Many of have heard of the term "Active Listening" and some of us may have a vague recollection of attending some training entitled 'active listening' or some such moniker. However, how much of what we were taught do we actually remember and how often do we put it into practice?
In delivering training to police officers on an international basis it is evident that many officers have little or no understanding of this basic skill that will help them do there job much more effectively and keep them much safer into the bargain.
One problem with training in relation to active listening is that the theory is relatively easy to teach - the main points can be covered in a few PowerPoint slides. This means that many Police Chiefs and Heads of Training are fooled into thinking that there officers have been trained in active listening.
Teaching a few theoretical points is not teaching someone how to listen effectively. Those new to the subject must learn how to use their ears and there eyes effectively. Much of communication is visual. They must be taught a basic understanding of what motivates human behaviour and they must be given significant time in role plays to practice and understand the application of their new skills.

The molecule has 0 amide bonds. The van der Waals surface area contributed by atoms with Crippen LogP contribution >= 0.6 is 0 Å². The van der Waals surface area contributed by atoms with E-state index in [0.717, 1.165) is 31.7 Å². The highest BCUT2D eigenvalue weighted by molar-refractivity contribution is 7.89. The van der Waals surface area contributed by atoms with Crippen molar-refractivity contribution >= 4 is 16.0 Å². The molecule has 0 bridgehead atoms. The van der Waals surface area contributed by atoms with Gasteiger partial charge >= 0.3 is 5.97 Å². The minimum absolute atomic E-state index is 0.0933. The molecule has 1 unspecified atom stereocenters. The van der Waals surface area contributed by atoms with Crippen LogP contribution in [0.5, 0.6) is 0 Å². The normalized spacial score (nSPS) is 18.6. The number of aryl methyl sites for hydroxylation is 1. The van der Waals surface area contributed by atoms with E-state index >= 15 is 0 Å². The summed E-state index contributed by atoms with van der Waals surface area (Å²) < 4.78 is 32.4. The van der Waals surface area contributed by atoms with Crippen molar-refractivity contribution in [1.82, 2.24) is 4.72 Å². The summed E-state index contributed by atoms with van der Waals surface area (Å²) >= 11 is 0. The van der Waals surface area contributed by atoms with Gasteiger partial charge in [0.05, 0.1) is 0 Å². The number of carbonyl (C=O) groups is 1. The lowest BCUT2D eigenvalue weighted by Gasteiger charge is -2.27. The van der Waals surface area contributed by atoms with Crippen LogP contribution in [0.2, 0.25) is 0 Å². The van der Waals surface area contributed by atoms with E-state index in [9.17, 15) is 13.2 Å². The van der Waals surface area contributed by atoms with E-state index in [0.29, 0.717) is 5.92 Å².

Investment in such training brings significant returns with regard to public confidence, enhanced community policing and effective policing. The skill of active listening should be taught to all new police recruits and should run as a core theme throughout their initial training. Introductory and refresher courses should be provided to other officers of all ranks.
If you are interest in effective training designed specifically for police officers please get in touch with us at HSM Training.